January 30, 2013 § 2 Comments
Craving more space like crazy I bought this 6 foot table that folds up into a 3 x 3 foot square -with handle- for easy tote and storage, thinking it would do the trick; thinking it would keep those wild horses so far away from my little corral that there’d be no possible way I could ever even feel the thundering of their hooves in the ground beneath me.
Of course I was wrong.
January 23, 2013 § 8 Comments
I’m 23 days without sugar. A steady hand for doing jaw surgery, which is where I left off with last week’s portrait painting session.
Today’s post title has special meaning. Now and again I go through these ‘I’m a fraud, a failure’ stages, where I doubt myself and what I’m doing or not doing and wanting to, or think I should, etc etc…maybe you know these voices.
After calling a heart friend (thank you C!!) and receiving nourishing wisdom, I did some reading again in SWITCH: How To Change Things When Change Is Hard by Chip Heath and Dan Heath, dynamic duo sociologists extraordinaire. Serendipitously, a blogger new to me –TravelingMarla – with a brilliant sense of humor and writerly talent that circles the globe (on fire!), was not only doing a sugar detox but writing about fear of failure and fear of success.
So this morning’s painting session took on a newly charged energy as I tackled my fears of messing with this. These first stokes to widen and lengthen the jaw cheered me.
Much better…on the right side at least. But it didn’t solve my face-shape dilemma as I’d hoped. Something was still amiss. I couldn’t leave it alone. Nooo…
…I had to noodle – left eye, hair line again, shadowing, the mouth – for 2 hours (which felt like 2 minutes). I can’t bear to tell you the things I did and didn’t take photos of…until I was sure I’d ruined TR forever. Why didn’t I leave him alone? I wanted to quit. I sat for a while looking at him from a distance with photo in hand, trying to figure out what had prompted me to mess with his mouth! Which all this time I’d thought was so great.
By simply sitting and pondering my ‘failure,’ in about a minute I realized I was in the “Valley of Insight” (as the Heath Brothers call it), and I saw it. The way out – and up the other side of the mountain: The left ear. Not long enough.
If you take your cursor and put it on the real photo in the first image of this post, at the bottom of the left ear, and draw an imaginary horizontal line across the face to the right ear, you’ll notice, that line goes right across the bottom edge of the lower lip. The painted ear (above) divides the lips. A good 1/4 inch off. That’s a lot. Whoo-hoo!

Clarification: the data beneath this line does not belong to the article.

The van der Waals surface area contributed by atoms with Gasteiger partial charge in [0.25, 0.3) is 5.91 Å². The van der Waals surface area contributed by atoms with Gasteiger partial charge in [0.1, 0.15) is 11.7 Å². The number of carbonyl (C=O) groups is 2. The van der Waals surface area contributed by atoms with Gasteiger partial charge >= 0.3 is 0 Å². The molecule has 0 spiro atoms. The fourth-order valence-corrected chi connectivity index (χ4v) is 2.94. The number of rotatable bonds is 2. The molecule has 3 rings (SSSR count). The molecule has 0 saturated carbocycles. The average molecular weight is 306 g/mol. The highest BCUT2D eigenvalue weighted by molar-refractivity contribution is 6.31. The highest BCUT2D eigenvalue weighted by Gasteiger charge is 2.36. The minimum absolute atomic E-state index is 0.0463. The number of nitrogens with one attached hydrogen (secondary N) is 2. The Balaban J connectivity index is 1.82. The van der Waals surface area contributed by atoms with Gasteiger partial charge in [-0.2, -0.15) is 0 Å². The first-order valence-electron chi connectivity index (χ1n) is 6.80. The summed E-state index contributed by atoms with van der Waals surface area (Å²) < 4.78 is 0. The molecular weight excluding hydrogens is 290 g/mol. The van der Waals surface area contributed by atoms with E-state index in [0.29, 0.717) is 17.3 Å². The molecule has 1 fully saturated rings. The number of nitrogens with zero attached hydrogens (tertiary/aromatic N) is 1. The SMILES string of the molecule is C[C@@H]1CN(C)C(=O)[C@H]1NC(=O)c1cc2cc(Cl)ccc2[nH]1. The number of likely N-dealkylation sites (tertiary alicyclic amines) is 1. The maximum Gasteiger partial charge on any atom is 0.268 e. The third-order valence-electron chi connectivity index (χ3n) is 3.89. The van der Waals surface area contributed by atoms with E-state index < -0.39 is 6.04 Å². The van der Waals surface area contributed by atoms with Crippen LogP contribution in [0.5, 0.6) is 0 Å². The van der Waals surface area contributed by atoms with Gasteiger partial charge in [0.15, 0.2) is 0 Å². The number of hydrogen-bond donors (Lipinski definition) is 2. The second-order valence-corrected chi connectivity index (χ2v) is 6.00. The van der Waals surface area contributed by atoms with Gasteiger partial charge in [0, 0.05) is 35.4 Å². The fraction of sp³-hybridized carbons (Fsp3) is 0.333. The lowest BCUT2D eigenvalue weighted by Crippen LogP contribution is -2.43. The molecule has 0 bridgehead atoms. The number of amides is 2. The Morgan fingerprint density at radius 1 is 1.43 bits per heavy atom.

Failure suddenly became a success. By lowering that ear I’d be able to raise the mouth and make it the correct, shape to give it proper placement; less distance from the nose, and more of a chin. But I had to deconstruct the mouth to ever see it. There was no way around my ‘failure.’
In the photo below, I fixed the ear – see what I’d done to the lips? I mean, those are great lips, but they’re not his (no offense TR). Take your fingertip and cover these full lips, while squinting one eye and looking back and forth to the photo reference at the same time. The likeness is very close now, wouldn’t you say? It won’t be long.
Next week: the Lip Lift.
I’m excited. It’s going to be okay. Even when I fall into another valley. Especially when I fall into another valley, because I own that valley.
January 17, 2013 § 4 Comments
Day 17 sugar-free! Some noodling with the right eye, brow lines and nostrils this morning. I had to keep asking Lynnette what I’d promised myself to focus on, since each time I came in close with the brush I’d notice a spot somewhere else that wasn’t quite right.
Seeing this photo I understand what has been puzzling me about the shape of the face; that right jaw line needs to continue down from the ear more, needs to be fuller. That would also make the neck appear in correct proportion – right now it seems long and narrow to me. At first I thought I hadn’t drawn his shirt collar correctly, but it’s fine. There’s actually a shadow below the jaw where it looks like I adjusted that curve at one time and then either changed my mind or forgot what I had set out to do (which happens often). So, for next time – jaw noodling is it…and darker face shadows – oh – and his jacket…
January 11, 2013 § 5 Comments
I have taken myself off sugar. This is day 11, sugar-free. Strange things have been happening and not just mood swings. As if my brain considers peanut butter m&m’s my only source of the stuff. It’s like a circling wheel of challenges where it’s all I can think about one day, to feeling incredibly confident and strong the next. But I am not strong. Not yet. Painting helps.
Yesterday I didn’t have much time to work on Jake’s Master. I blocked in his hair and gave the shadow side of the face richer color. Then proportions started looking off again, so I noodled for a while. I can’t remember what needed noodling from these photos. I only remember I didn’t think about sugar for one second while I was in “The Zone.”